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Taking It To The Streets: Parking Loss Limited As Cities Move To Adopt Permanent Outdoor Dining

When the coronavirus pandemic shuttered restaurants, clubs and bars, Tricia La Belle's businesses, like so many others, were thrown into flux. The owner of Boardners bar in Hollywood, Dave’s On Broadway in Glendale, and Bon Vivant Market & Cafe in Atwater Village said that when the city of Los Angeles gave the green light for restaurants to add outdoor seating in the street, often in public parking spaces, she received approval to take over five parking spaces in front of Bon Vivant.  

Outdoor dining in Los Angeles

The feedback from customers has been overwhelmingly positive since she opened in June, La Belle said. Street parking on the independent business-filled stretch of Glendale Boulevard where her business is located is tight, but there has so far only been one instance of anyone voicing a complaint about the lost parking to her, and it came from a neighboring business owner once restaurants were allowed to increase indoor capacity to 25% in March.

"The other business was a takeout restaurant that had a record year," said La Belle, whose restaurant still isn't at full indoor capacity. 

As the pandemic pushed restaurants through an obstacle course of closures, reopenings and occupancy restrictions, cities across the country rushed to offer a life preserver to the industry in the form of emergency outdoor dining programs. These programs allowed restaurants to quickly and easily set up tables on sidewalks, in private parking lots and, in some cases, in street parking spaces, and restaurant professionals say they have been vital to their ongoing recovery.

Los Angeles is moving to create a permanent version of the outdoor dining program, with the Los Angeles City Council waiting on reports from four city offices and departments with details on the mechanics of making elements of LA Al Fresco permanent. As they do, and as New York has already made outdoor dining and its Open Streets program permanent, clashes over the use of public parking spaces remain few.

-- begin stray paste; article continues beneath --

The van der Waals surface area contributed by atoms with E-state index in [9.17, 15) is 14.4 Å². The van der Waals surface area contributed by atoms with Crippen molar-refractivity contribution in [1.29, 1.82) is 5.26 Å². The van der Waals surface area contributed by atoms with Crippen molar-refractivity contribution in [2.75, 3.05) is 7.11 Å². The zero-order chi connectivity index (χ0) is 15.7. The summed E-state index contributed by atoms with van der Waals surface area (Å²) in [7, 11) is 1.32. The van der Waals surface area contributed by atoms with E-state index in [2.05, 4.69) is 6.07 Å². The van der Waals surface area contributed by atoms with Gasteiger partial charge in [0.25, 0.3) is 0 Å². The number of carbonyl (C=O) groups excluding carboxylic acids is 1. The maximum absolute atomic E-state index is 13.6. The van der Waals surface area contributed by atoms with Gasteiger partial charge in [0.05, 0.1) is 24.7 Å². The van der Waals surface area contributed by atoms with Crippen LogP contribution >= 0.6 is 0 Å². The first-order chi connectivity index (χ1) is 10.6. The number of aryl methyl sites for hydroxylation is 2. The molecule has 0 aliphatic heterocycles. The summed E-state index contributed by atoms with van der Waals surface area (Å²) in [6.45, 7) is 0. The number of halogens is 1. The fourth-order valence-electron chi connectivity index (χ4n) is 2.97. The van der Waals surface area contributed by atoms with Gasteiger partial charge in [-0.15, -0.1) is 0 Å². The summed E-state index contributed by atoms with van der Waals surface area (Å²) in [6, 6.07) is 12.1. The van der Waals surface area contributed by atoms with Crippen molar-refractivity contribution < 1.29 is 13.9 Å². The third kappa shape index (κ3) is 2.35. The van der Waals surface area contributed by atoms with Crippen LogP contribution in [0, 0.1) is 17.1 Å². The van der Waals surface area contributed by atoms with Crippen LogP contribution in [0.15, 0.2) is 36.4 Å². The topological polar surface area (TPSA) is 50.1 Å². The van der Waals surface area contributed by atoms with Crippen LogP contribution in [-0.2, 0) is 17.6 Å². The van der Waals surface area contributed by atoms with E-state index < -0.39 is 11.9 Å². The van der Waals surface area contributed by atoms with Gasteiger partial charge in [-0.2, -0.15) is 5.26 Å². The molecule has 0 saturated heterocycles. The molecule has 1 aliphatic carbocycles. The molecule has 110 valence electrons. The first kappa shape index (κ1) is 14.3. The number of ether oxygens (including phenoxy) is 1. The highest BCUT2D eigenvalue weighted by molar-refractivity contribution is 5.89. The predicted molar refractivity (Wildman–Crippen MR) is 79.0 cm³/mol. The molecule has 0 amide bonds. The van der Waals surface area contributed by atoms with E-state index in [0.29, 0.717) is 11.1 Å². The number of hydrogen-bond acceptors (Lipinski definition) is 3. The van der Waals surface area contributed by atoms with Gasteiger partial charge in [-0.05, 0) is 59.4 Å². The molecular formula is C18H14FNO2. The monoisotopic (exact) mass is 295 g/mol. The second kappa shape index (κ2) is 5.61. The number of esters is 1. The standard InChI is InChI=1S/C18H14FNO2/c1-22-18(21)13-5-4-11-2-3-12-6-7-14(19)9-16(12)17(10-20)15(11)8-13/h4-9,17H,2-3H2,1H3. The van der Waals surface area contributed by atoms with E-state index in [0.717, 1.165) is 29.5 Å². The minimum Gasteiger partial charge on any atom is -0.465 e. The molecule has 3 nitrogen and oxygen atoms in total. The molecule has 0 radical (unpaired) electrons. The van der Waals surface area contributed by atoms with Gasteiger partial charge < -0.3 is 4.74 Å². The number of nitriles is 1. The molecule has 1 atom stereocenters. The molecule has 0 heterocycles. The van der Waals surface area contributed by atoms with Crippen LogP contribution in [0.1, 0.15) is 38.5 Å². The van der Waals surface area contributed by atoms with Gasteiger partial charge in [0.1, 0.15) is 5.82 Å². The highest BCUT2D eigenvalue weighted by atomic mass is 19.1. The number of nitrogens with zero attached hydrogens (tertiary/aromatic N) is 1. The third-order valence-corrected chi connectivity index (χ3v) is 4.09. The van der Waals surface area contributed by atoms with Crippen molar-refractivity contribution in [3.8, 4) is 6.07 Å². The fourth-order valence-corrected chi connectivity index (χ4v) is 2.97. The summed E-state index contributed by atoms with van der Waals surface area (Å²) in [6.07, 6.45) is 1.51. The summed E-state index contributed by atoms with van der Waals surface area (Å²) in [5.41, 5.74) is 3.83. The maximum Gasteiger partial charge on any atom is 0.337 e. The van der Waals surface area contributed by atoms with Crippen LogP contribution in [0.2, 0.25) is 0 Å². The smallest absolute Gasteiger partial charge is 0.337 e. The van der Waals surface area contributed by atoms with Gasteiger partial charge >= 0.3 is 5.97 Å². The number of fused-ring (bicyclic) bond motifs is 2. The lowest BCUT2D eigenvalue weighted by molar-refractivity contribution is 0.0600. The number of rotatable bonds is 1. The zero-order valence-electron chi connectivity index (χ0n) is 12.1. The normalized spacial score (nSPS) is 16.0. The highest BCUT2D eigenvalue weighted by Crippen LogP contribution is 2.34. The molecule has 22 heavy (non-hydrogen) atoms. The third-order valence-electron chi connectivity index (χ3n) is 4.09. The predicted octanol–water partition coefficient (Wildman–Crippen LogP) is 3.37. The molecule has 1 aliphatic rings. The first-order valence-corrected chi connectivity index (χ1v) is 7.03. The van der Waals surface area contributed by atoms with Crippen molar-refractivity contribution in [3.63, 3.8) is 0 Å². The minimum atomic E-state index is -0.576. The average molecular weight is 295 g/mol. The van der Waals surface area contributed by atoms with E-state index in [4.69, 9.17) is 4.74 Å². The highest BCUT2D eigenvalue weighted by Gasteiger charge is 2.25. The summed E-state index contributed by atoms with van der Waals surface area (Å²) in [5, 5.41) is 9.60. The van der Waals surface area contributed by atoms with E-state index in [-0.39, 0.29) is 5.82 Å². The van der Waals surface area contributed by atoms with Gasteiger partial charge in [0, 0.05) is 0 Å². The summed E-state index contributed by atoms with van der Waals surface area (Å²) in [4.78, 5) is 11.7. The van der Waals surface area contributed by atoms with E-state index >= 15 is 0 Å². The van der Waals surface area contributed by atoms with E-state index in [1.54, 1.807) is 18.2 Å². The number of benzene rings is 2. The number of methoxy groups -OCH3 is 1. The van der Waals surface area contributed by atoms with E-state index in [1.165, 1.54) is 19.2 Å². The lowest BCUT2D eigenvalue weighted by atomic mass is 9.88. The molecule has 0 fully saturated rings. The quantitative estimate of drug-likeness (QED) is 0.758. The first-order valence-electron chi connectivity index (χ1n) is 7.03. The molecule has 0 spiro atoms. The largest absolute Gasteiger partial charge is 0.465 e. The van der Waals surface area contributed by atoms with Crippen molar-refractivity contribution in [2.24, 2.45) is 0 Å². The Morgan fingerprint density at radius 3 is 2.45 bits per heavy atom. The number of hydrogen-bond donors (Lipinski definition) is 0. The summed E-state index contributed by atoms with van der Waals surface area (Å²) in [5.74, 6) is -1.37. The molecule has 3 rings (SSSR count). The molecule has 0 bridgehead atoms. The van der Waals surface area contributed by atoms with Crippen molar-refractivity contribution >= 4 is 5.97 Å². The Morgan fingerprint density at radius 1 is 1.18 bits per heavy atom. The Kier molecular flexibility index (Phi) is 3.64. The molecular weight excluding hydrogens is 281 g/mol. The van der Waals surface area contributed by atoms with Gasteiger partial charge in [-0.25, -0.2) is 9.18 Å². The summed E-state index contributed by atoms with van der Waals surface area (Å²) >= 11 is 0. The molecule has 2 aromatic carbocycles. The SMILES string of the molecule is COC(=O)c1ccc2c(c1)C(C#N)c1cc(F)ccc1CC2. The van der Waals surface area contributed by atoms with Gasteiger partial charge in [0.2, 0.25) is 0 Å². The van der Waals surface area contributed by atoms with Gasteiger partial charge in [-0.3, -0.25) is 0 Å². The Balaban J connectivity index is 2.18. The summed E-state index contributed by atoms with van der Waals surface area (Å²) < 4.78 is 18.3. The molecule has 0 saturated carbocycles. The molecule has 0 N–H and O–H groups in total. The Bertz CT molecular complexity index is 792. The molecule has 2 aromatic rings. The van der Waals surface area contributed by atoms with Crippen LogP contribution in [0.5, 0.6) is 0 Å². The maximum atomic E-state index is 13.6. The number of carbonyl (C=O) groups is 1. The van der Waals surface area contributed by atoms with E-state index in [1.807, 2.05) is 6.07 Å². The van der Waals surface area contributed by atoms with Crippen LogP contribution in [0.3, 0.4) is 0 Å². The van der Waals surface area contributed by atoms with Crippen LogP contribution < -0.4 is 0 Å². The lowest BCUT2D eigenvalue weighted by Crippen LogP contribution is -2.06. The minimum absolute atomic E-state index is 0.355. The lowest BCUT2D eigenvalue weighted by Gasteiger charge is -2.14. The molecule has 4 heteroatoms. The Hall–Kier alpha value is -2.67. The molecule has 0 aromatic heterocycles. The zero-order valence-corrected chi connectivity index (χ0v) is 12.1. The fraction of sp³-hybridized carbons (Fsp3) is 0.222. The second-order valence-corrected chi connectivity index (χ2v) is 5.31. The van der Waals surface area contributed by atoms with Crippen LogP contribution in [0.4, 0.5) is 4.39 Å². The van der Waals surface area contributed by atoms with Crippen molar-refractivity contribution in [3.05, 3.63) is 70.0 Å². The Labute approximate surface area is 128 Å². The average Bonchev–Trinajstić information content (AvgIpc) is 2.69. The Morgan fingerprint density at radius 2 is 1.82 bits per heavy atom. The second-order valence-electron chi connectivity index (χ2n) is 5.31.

The sidewalk and private parking area options make up the majority of the outdoor dining program uses, LA Department of Transportation spokesperson Colin Sweeney told Bisnow in an email, adding that the loss of parking hasn’t been a source of complaints. LADOT oversees the program.

To date, the LA Al Fresco program has approved 1,775 dining areas on private property like rear parking lots and 1,528 sidewalk dining zones, while 155 in-street locations have been approved and installed.

The city doesn’t track or have an estimate for how many parking spaces that might represent, in part because not all on-street dining takes up a parking spot, Sweeney wrote. But even if every one of those took up five spots, it would represent 775 spaces in a city with almost 6 million

Independent Hospitality Coalition Vice President Eddie Navarrette, who also works as a consultant to restaurant clients, said that there are opportunities for neighbors to provide input on outdoor dining additions. In working with a restaurant that wanted to add outdoor seating in the trendy area around Fairfax and Melrose avenues, Navarrette said the process required him to get the OK from retailers on both sides of the street and gather signatures from them. 

“They are given a good amount of opportunity to provide input on whether they want outdoor dining [near them]," Navarette said.